Biscay the well rounded view!
Well we had to motor the last twenty miles to La Coruna, the passage from Camaret was lively, to say the least, on Monday night we were caught in a full Biscay gale, force 8 winds and 5 metre waves. It was all a bit hairy, Howard and Paul were on deck all night helming the boat and keeping watch for other shipping. The waves threw the 16 tons of Jigsaw around like a table tennis ball, the boat stood up well to the treatment and the crew were in fine form, if a trifle suprised by the force of the winds, and the sheer size of the waves. The term breathtaking is, for once, appropriate. The sight of many tons of water rolling, inexorably, towards the boat time after time was awesome. Each wave that was succesfully negotiated was immediately replaced by another equally enourmous! (A bit like CSCI inspections for those of you who work in Local Authorities)
Prior to the gale the passage had been wonderfully relaxed, we set up the rig with the Hydrovane steering and the Aquagen towing behind producing electricity to keep the ships services running, then did not touch the sails for around 30 hours. We sailed on and on with the boat taking care of itself whilst we read, played slept etc. a first real taste of ocean voyaging. Open sea passage making is much different to mooching around the Channel or Thames Estuary, we did not see another boat for a day and a half, more dolphins than ship or yachts.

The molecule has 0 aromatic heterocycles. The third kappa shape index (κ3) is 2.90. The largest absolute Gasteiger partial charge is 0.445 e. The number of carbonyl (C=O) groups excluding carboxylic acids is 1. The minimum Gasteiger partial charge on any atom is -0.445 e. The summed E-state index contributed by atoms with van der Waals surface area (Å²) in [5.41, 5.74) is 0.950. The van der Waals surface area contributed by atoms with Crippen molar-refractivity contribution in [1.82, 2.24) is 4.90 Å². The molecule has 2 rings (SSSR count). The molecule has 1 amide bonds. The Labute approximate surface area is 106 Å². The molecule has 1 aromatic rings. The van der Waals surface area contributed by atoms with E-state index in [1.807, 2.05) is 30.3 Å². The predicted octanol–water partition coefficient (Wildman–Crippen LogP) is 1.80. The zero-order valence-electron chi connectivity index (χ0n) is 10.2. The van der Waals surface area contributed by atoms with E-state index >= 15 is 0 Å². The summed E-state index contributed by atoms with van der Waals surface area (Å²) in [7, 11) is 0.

When you went to sleep you'd fall out of the bed, at least a dozen times. But there was compensations the day before,namely the numerous dolphins and whales. Molly
Wow and glad it's over at the same time. Filled with a great sense of achievement at having crossed Biscay (I think). The gale which built up from about 8 o'clock in the evening, was a sight to behold, the waves took on the appearance of mountains hurtling towards you at terrific speed. Paul and Howard did a great job in keeping the boat upright and moving despite my request for 'hove to' and let it pass!!! Kate, Molly and I were located below decks and it felt like we were in a washing machine. I am delighted at how well Kate and Molly coped, they were calm and demonstrated a level of resilience beyond their years, fantastic!!!
The passage was not all rough I am pleased to say, we were treated to numerous displays of dolphins dancing in the bow waves, sighted whales and saw for the first time a submarine sailing above water.
Looking forward to the ongoing journey and feel more confident about our ability to cross the Atlantic.
Now that we have finished our first long crossing, I think that the good side was seeing the dolphins (loads of them!) and the spouting of whales (a few). Molly and me are also learing how to jump of and tie the boat onto the pontoon. Kate